W.O. Bentley and his brother H.M. were the British concessionaires for DFP, a sporting French make before World War I. After the Great War, “WO” started his own company to build a car for buyers who loved driving. Excellent quality materials, workmanship and performance reflected its high price. By the mid-1920’s, the Bentley was regarded as the archetypal British sports car, with no less than five victories at Le Mans. Numerous orders for the rather heavy coachwork on the Three Litre chassis prompted Bentley to expand into more powerful versions – the 1925 6½ Litre and 1927 4½ Litre. Bentley’s chronic lack of capital threatened to bankrupt the company by the mid-1920’s. Woolf Barnato, one of the more enthusiastic Bentley supporters and three-time winner at Le Mans, came to the rescue. However, when the depression hit the company was unable to pay its debts and was sold to Rolls-Royce in 1931. Rolls-Royce transformed the Bentley into a civilized, quality car of high performance, justifying its motto of “The Silent Sports Car”. In 1998 Vickers, the owners of Rolls-Royce, sold Bentley to Volkswagen.
model: 1750 Spider Veloce
A work of art, the Cord 810 was a sensation from its first unveiling in 1935. Erret Lobban Cord, head of the Auburn-Cord-Duesenberg (ACD) Corporation, got the best designers to create a car for the future. Designed by Gordon Buehrig, the car looked unique. Instead of a traditional grille and high bonnet, it had a low-slung engine cover, with horizontal slats to admit cooling air. It had no running-boards, no visible door hinges. The petrol filler lived under a little hatch on the rear flank and headlamps were concealed. The Cord family crest was the only means of identification. It also had front wheel drive and a preselector gearbox. It was however expensive - almost double the price of a Cadillac - and attracted too few customers. When the first Cord 810’s became available, the financial situation at ACD was dire. By 1937 it was all over, the manufacturer of the most exciting cars to come out of the 1930’s, was no more.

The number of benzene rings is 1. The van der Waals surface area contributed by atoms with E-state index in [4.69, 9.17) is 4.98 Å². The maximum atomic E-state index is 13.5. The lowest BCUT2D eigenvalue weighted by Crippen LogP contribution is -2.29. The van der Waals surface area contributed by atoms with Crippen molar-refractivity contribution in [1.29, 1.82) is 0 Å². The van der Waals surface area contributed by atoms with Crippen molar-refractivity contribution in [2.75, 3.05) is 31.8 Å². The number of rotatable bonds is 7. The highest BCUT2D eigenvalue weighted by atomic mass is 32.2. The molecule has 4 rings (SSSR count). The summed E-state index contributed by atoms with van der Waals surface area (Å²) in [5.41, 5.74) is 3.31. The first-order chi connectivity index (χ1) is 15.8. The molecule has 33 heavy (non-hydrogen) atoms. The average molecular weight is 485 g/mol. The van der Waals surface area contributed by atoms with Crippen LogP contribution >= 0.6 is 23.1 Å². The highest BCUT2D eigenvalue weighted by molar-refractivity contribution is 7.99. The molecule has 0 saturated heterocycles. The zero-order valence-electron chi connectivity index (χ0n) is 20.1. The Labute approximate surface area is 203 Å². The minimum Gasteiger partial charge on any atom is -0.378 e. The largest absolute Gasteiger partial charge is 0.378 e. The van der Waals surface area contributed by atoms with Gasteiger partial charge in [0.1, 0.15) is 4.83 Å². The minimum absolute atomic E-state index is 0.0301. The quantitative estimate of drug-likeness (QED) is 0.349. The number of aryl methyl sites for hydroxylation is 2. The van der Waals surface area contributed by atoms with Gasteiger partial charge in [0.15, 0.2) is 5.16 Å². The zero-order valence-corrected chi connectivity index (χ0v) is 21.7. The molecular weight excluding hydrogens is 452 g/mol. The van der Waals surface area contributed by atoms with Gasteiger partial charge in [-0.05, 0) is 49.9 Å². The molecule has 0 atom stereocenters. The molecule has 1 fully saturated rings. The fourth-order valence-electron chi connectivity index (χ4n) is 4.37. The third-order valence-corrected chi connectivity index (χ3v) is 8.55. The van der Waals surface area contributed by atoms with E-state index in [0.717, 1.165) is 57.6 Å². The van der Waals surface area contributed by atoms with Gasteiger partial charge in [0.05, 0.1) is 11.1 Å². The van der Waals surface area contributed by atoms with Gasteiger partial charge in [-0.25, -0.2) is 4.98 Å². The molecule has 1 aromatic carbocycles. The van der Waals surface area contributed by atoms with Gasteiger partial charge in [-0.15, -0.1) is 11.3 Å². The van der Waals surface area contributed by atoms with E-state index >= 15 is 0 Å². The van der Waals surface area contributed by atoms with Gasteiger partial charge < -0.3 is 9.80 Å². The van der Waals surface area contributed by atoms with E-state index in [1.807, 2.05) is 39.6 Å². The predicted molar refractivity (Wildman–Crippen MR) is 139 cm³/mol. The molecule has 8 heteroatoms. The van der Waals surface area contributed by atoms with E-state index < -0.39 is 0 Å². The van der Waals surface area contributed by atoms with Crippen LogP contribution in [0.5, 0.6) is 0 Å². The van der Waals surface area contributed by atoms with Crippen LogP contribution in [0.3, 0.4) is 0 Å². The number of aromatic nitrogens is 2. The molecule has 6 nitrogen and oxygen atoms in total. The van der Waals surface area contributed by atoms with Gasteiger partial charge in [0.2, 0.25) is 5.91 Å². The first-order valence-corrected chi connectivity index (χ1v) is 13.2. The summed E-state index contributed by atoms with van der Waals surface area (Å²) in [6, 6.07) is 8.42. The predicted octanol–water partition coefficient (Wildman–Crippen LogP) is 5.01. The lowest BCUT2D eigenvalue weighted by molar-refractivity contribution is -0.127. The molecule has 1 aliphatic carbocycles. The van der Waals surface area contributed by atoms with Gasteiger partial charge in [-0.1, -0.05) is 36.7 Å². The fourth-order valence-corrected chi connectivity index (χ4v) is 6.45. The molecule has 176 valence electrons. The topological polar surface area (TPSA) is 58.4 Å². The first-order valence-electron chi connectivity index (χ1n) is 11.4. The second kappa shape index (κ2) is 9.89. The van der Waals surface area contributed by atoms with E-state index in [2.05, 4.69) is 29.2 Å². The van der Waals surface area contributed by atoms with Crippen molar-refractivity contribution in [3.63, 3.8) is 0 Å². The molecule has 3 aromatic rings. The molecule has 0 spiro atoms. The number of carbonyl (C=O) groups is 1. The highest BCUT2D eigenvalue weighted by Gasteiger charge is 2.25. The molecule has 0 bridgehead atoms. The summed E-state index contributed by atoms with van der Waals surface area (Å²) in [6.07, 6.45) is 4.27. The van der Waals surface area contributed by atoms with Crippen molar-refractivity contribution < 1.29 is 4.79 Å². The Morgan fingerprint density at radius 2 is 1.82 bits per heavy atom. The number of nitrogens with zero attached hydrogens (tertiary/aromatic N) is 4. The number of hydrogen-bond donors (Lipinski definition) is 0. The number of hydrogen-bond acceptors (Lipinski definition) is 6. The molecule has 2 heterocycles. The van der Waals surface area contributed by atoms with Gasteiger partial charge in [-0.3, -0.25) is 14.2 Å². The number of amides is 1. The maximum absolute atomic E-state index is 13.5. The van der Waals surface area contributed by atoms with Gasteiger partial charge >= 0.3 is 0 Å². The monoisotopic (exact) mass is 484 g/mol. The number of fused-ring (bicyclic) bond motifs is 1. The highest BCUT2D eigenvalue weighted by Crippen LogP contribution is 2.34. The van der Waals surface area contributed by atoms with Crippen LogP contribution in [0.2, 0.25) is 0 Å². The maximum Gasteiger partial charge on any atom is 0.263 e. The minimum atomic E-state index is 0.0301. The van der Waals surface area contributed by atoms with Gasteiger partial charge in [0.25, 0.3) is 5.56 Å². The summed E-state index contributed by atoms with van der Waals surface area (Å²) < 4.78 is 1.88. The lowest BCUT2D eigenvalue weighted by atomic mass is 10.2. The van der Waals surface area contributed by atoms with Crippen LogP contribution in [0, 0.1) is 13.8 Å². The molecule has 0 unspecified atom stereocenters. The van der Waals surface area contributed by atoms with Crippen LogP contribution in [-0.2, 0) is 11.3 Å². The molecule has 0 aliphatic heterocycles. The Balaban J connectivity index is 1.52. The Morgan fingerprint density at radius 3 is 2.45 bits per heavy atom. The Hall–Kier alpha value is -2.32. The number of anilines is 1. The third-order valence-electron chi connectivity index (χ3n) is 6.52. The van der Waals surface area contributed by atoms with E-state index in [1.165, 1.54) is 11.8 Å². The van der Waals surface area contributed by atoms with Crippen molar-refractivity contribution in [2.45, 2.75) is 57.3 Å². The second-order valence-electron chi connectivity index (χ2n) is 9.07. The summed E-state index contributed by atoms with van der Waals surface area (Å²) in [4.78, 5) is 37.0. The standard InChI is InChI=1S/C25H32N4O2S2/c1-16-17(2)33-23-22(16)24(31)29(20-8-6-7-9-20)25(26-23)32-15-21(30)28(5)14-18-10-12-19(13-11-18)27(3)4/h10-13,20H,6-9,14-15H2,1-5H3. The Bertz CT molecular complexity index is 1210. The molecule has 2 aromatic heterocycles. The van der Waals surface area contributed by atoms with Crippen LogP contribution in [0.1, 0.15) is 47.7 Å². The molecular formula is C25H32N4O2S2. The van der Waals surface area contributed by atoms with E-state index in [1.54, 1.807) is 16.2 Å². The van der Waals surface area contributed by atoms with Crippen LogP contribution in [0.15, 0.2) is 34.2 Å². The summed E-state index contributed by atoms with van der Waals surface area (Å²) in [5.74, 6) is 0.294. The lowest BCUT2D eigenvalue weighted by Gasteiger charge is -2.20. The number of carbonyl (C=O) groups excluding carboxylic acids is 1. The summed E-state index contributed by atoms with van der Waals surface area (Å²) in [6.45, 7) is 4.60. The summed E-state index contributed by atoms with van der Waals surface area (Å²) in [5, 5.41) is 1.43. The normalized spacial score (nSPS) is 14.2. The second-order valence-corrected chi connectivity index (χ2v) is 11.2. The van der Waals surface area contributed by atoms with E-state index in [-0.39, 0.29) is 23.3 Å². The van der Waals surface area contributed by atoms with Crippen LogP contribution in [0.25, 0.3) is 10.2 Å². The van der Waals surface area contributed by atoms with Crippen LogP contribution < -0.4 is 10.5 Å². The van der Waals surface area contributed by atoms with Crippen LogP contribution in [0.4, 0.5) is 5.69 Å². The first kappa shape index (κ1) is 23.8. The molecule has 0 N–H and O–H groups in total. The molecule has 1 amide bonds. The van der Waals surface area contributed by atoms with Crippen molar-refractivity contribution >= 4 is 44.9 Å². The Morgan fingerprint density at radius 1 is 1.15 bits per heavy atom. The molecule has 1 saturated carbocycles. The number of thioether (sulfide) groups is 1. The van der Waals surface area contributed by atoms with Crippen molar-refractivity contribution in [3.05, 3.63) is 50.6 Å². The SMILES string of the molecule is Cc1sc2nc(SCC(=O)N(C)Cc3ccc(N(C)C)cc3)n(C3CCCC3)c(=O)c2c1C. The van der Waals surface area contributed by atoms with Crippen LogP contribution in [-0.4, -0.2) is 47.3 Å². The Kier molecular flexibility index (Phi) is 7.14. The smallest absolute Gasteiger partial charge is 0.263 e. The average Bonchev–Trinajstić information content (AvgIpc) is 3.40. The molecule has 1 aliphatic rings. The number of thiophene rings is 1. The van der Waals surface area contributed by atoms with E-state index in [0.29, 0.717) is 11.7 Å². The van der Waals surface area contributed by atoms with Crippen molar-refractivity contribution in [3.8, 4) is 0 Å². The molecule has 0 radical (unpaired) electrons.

The higher cruising speed of the MGA roadster revealed the shortcomings of the traditional sports car top, consequently a coupe version was added to the range in 1955. On account of its lower drag, it was faster than the roadster. Autosport achieved a top speed of 102 miles per hour (164 km/h) with the coupe.